Have You Been Blacklisted, Blackballed, or Denied Medical Care?

Some People Fire Their Doctors; Some People Get Fired by Their Doctors

Upset patient explaining medical problem to receptionist
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Occasionally people complain they have been denied medical care, even reporting that they had appointments canceled after waiting to see a doctor. They believe they have been blacklisted or blackballed in some way, through a network of providers who share information about difficult, difficult to diagnose, or difficult to treat people.

When a person creates problems for her medical providers—whether she behaves poorly in the office, refuses to pay for services rendered, files frivolous lawsuits, or doesn't comply with treatment but blames the doctor when her health doesn't improve — the doctor may decide she just doesn't want to treat that patient any longer.

Blacklisting

The health care industry does not maintain a patient blacklist. Although in theory, a provider group could "ban" a patient, in most cases, provider groups compete for the same limited pool of patients, so there's no economic incentive to share negative information that would rise to the level of a blacklist.

Patient Discharge

Although blacklisting isn't really a concern, providers can—and often do—"discharge" a patient from their practice. Usually, if you have a poor relationship with your doctor, you'll find a different doctor. However, some physicians exercise their legal right to withhold non-emergency treatment for patients who decline to meet their basic standards of conduct.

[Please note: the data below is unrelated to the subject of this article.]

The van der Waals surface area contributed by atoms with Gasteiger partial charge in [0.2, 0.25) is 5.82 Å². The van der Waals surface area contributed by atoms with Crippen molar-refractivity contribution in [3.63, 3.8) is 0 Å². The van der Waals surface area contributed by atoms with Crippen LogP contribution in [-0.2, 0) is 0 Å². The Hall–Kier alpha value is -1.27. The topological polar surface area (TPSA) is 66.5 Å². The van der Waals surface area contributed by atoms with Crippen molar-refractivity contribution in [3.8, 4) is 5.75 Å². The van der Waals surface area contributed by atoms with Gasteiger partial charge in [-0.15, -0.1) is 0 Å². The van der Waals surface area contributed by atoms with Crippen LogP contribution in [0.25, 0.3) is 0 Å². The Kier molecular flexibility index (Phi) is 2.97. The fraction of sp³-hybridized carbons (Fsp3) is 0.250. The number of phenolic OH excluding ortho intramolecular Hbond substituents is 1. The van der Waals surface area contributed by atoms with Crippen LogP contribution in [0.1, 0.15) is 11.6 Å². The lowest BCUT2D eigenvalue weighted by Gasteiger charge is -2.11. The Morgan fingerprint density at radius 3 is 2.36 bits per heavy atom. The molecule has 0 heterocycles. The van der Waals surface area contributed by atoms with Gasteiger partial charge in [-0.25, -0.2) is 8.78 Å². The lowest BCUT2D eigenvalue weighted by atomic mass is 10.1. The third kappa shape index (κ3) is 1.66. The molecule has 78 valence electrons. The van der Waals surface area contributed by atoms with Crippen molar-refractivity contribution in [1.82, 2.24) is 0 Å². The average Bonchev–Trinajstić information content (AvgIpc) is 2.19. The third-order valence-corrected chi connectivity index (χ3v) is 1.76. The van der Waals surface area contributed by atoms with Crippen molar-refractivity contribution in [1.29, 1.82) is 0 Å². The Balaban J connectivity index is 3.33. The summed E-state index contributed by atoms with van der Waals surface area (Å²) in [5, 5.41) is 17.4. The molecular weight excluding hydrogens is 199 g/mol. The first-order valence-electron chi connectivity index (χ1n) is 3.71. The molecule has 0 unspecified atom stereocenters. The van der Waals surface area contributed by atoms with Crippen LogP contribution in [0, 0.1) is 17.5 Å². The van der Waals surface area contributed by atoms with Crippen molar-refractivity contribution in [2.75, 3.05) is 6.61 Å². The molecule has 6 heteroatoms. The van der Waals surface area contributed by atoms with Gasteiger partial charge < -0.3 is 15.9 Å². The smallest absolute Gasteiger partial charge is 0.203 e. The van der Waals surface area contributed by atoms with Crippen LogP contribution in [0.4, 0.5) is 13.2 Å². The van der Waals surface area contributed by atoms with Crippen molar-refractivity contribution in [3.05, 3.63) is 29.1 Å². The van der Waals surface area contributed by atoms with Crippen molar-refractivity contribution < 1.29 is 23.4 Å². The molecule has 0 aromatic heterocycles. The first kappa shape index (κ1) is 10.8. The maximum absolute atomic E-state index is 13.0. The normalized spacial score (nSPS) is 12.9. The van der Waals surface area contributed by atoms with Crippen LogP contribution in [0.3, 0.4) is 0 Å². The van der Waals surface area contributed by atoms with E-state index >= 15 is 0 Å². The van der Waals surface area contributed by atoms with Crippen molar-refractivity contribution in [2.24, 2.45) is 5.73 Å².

In general, a physician will discharge you from his or her medical practice if you've demonstrated disrespectful behavior, refuse to follow medical advice, or refuse to pay your bills. This practice is generally considered a last resort.

You'll receive a letter telling you that you've been discharged. This letter won't bar you from finding another doctor, although you might not find a doctor in the same medical practice.

Network Enrollment

Sometimes a doctor will refuse to see you because the practice does not accept the kind of medical insurance you have.

For example, a primary-care physician might only allow a certain percentage of her practice to include Medicaid patients because Medicaid doesn't reimburse at the same rates as Medicare and commercial insurance. So the practice manager might refuse to admit you into the medical practice. This behavior is legal and does not constitute a blacklist because you're free to seek services with a physician who does accept your form of insurance coverage.

Protect Yourself

Savvy people know that no one wants to deal with difficult people. Granted, there are many reasons people become frustrated or angry about the treatment they do—or don't—receive. Some patients feel they "deserve" to be disruptive or difficult as if defiance is the only way they will get the help they need. Usually, however, that disruption generates an adversarial approach to the doctor-patient relationship.

Arming ourselves with creative and positive tools will go much further toward getting ourselves the help we need. We can't demand respect and expect to get it. We must command respect. Know the difference and approach your providers accordingly.

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